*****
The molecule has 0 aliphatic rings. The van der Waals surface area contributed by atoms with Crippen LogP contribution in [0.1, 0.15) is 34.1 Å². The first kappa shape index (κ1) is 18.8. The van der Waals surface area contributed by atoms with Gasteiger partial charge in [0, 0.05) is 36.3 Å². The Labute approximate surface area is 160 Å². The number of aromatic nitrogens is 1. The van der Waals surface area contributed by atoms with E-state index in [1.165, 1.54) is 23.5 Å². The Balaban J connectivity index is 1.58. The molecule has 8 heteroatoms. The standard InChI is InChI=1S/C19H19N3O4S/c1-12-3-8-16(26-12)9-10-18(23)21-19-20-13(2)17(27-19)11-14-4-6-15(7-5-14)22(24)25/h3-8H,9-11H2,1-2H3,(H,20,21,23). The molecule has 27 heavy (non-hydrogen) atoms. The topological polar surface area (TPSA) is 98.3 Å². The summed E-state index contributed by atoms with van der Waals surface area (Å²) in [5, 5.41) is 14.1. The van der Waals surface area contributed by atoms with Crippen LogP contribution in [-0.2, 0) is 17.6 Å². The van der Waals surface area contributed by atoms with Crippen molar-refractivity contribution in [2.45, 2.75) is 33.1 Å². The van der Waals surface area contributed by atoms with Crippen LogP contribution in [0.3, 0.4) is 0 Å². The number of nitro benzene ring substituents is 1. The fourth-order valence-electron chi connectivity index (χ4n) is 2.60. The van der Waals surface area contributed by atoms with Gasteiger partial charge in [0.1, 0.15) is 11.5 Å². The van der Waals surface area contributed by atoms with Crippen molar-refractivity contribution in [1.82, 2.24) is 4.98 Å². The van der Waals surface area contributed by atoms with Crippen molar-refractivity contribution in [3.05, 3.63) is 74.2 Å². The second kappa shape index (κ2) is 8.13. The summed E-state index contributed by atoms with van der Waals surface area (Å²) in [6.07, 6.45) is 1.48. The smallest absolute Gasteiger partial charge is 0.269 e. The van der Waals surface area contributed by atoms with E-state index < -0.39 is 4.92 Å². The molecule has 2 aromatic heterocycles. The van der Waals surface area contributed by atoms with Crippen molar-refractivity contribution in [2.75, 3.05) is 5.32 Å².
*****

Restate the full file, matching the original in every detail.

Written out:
The molecule has 0 aliphatic rings. The van der Waals surface area contributed by atoms with Crippen LogP contribution in [0.1, 0.15) is 34.1 Å². The first kappa shape index (κ1) is 18.8. The van der Waals surface area contributed by atoms with Gasteiger partial charge in [0, 0.05) is 36.3 Å². The Labute approximate surface area is 160 Å². The number of aromatic nitrogens is 1. The van der Waals surface area contributed by atoms with E-state index in [1.165, 1.54) is 23.5 Å². The Balaban J connectivity index is 1.58. The molecule has 8 heteroatoms. The standard InChI is InChI=1S/C19H19N3O4S/c1-12-3-8-16(26-12)9-10-18(23)21-19-20-13(2)17(27-19)11-14-4-6-15(7-5-14)22(24)25/h3-8H,9-11H2,1-2H3,(H,20,21,23). The molecule has 27 heavy (non-hydrogen) atoms. The topological polar surface area (TPSA) is 98.3 Å². The summed E-state index contributed by atoms with van der Waals surface area (Å²) in [5, 5.41) is 14.1. The van der Waals surface area contributed by atoms with Crippen LogP contribution in [-0.2, 0) is 17.6 Å². The van der Waals surface area contributed by atoms with Crippen molar-refractivity contribution in [2.45, 2.75) is 33.1 Å². The van der Waals surface area contributed by atoms with Crippen LogP contribution in [0.3, 0.4) is 0 Å². The number of nitro benzene ring substituents is 1. The fourth-order valence-electron chi connectivity index (χ4n) is 2.60. The van der Waals surface area contributed by atoms with Gasteiger partial charge in [0.1, 0.15) is 11.5 Å². The van der Waals surface area contributed by atoms with Crippen molar-refractivity contribution in [1.82, 2.24) is 4.98 Å². The van der Waals surface area contributed by atoms with Crippen molar-refractivity contribution in [3.05, 3.63) is 74.2 Å². The second kappa shape index (κ2) is 8.13. The summed E-state index contributed by atoms with van der Waals surface area (Å²) in [6.07, 6.45) is 1.48. The smallest absolute Gasteiger partial charge is 0.269 e. The van der Waals surface area contributed by atoms with E-state index < -0.39 is 4.92 Å². The molecule has 2 aromatic heterocycles. The van der Waals surface area contributed by atoms with Crippen molar-refractivity contribution in [2.75, 3.05) is 5.32 Å².